So plenty of things to build, skills to learn, and of saw dust to make. And a community to which I will continue to contribute in my own small way. This is going to be fun, and I hope that you, dear reader, will continue to come along for the ride.

Good Lord, Laurie

It’s taken longer for me to get round to this post than I would have hoped, mainly due to moving house and settling into a new workshop. The unpacking is finally over, and I’ll be back to making saw dust very soon. In the meantime, in my last post I promised a beauty pageant for the recently completed telecaster.

I can’t keep referring to her as just “the telecaster” though. Musical instruments deserve to have a name. A well made instrument (and I am talking about well made instruments, not mass-produced plywood guitars) has character, maybe even a soul. Musical instruments are not just a means by which a musician makes a sound – when you play a well made instrument you enter into a conversation with the instrument, with the instrument affecting your choice of notes and phrasing. It becomes alive. And all living things deserve a name.

Which is all a long winded way of introducing Laurie. Maybe she was named after Good Lord Lorrie by the Turnpike Troubadours (a constant part of my repatoire), maybe not. I have no idea where the names for my instruments come from,  but none of that is important, anyway.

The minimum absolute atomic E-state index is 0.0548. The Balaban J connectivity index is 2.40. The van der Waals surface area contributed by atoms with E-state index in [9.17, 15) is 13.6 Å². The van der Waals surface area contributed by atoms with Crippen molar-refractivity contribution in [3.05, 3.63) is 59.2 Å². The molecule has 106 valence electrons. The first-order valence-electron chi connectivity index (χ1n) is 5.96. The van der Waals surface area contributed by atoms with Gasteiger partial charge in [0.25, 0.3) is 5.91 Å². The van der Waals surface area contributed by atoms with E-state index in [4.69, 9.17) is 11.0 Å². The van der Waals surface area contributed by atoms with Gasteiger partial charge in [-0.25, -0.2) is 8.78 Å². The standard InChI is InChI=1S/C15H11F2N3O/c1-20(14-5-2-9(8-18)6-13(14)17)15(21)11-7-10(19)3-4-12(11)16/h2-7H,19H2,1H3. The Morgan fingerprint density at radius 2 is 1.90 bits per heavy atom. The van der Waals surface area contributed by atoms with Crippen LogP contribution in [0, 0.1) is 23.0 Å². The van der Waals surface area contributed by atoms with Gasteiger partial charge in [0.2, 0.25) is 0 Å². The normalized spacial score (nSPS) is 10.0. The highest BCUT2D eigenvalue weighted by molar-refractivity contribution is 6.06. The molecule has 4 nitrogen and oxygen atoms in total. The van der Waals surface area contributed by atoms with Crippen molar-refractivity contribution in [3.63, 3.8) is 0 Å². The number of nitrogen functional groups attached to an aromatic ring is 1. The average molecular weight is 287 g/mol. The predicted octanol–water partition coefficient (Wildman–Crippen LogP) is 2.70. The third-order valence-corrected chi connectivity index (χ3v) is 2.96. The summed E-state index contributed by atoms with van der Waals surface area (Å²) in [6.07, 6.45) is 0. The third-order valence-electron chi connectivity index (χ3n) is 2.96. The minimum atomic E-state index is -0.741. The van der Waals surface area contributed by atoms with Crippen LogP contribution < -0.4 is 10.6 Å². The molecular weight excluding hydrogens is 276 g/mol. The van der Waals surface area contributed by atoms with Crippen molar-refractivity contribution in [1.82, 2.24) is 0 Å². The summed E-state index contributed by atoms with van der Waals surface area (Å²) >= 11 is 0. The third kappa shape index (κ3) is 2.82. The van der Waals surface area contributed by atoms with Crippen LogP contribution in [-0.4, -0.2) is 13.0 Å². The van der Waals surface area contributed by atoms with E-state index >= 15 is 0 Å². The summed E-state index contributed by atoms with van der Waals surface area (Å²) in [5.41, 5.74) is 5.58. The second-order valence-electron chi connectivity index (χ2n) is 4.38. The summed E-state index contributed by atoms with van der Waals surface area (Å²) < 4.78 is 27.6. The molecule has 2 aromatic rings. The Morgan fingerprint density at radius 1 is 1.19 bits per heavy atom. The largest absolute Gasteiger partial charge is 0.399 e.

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Birdseye maple neck and fretboard, with decal applied between coats of lacquer, bone nut, and Spertzal locking tuners.

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A close up of the dyed sycamour veneer between the maple fretboard and neck.

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The fretboard dots, and side position dots, are black Tahiti pearl.

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The black and white theme continues with the three ply scratch plate…

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…and onto the buffalo horn control knobs.

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The Gotoh bridge has adjustable, lockable, brass saddles for better intonation while maintaining that mid-50’s look.

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A close up of the tuners and the maple neck.

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As well as the birdseye figuring, the neck also has some lovely subtle flame, which a coat of amber shellac really brought out.

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Full back shot.